The Phils have made nine errors in the last five games. They made two of them in the fifth inning Tuesday night and they proved lethal in a 3-1 loss to the Atlanta Braves that denied the Phils entry into first place in the division (see first take).

“We had some plays that we could have made, there’s no doubt about it,” manager Gabe Kapler said. “It’s something that we’re going to stay focused on and work really hard to improve.”

Starting pitcher Vince Velasquez had good enough stuff to strike out nine Braves — including the side with the bases loaded in the fourth — over 4 1/3 innings, but his pitch count was high and he paid the price for a leadoff walk (one of three he issued in the game) in the fifth inning when the Braves parlayed errors by rightfielder Nick Williams and first baseman Carlos Santana into the tie-breaking run.

Santana had a chance to cut down Ozzie Albies at the plate, but his throw sailed over catcher Jorge Alfaro’s head. Later in the game, Alfaro was charged with a passed ball that set up the Braves’ third run. Two of the Braves’ runs were unearned.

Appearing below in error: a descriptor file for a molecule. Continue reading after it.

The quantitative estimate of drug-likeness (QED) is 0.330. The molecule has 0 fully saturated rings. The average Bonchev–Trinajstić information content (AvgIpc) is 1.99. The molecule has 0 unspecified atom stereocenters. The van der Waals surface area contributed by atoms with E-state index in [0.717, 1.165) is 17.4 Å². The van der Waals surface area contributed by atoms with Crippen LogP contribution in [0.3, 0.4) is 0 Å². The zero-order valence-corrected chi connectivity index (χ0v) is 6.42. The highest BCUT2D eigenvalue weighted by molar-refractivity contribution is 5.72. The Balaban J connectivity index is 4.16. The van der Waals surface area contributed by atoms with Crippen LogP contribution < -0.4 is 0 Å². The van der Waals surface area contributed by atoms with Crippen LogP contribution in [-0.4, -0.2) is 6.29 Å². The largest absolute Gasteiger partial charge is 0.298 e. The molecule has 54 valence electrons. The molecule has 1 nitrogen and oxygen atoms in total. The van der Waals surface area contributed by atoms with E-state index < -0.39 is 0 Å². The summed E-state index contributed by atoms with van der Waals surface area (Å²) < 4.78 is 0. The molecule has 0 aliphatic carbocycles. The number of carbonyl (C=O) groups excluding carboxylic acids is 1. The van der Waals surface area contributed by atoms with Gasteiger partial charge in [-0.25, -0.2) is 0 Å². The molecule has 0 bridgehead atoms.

Less than two weeks ago, Kapler praised Santana for playing Gold Glove-caliber defense. Lately, however, Santana's defense has slipped badly. He has made errors in four straight games. Three of them have been throwing errors. All have cost the Phillies runs.

“The last four games, I’m throwing bad,” Santana said. “But that happens. I have to keep working hard. I’m not putting pressure on myself. The results are not good but I feel strong mentally. Tomorrow is a new day.”

While Santana has struggled defensively, Rhys Hoskins has struggled offensively. He went 0 for 4 with two strikeouts to fall to .237. He is 10 for 67 (.149) with 27 strikeouts in May.

“It’s just one of those stretches,” Hoskins said. He cited some mechanical flaws that have hurt his timing. “It’s baseball. It’s frustrating, but I think it’s one of those things where if I stick with the process and preparation and drills that make me comfortable in the box, I think it eventually flips the other way.”

The Phils entered the game a half game behind the first-place Braves. Before the game, Kapler said moving into first place for the first time since 2011 “would mean a lot” as a confidence and momentum booster. The loss meant the Phils cannot overtake the Braves in Wednesday’s series finale. But the Phils can still win the series and that would be a positive. In fact, that should always be the goal and the Phils have not been able to do that in three previous series against Atlanta this season.

Jake Arrieta gets the ball Wednesday night.

The Phils will try not to throw it away.